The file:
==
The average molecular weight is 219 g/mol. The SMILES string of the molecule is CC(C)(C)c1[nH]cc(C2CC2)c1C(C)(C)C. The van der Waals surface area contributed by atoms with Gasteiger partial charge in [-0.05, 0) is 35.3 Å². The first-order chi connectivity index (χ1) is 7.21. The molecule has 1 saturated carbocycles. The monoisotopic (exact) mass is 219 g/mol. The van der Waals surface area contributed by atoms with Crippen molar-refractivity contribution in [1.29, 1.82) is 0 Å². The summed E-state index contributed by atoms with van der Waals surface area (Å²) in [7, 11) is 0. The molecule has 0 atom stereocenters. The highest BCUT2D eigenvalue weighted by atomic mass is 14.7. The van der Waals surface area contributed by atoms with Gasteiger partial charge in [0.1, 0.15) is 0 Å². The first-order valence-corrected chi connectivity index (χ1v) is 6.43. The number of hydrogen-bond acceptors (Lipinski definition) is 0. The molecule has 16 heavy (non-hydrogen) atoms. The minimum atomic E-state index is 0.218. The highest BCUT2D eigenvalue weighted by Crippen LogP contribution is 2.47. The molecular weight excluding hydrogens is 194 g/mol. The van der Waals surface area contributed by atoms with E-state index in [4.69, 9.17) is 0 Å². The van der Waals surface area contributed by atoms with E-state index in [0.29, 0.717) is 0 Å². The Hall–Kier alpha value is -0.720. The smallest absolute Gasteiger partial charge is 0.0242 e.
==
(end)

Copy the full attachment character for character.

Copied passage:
The average molecular weight is 219 g/mol. The SMILES string of the molecule is CC(C)(C)c1[nH]cc(C2CC2)c1C(C)(C)C. The van der Waals surface area contributed by atoms with Gasteiger partial charge in [-0.05, 0) is 35.3 Å². The first-order chi connectivity index (χ1) is 7.21. The molecule has 1 saturated carbocycles. The monoisotopic (exact) mass is 219 g/mol. The van der Waals surface area contributed by atoms with Crippen molar-refractivity contribution in [1.29, 1.82) is 0 Å². The summed E-state index contributed by atoms with van der Waals surface area (Å²) in [7, 11) is 0. The molecule has 0 atom stereocenters. The highest BCUT2D eigenvalue weighted by atomic mass is 14.7. The van der Waals surface area contributed by atoms with Gasteiger partial charge in [0.1, 0.15) is 0 Å². The first-order valence-corrected chi connectivity index (χ1v) is 6.43. The number of hydrogen-bond acceptors (Lipinski definition) is 0. The molecule has 16 heavy (non-hydrogen) atoms. The minimum atomic E-state index is 0.218. The highest BCUT2D eigenvalue weighted by Crippen LogP contribution is 2.47. The molecular weight excluding hydrogens is 194 g/mol. The van der Waals surface area contributed by atoms with E-state index in [4.69, 9.17) is 0 Å². The van der Waals surface area contributed by atoms with E-state index in [0.29, 0.717) is 0 Å². The Hall–Kier alpha value is -0.720. The smallest absolute Gasteiger partial charge is 0.0242 e.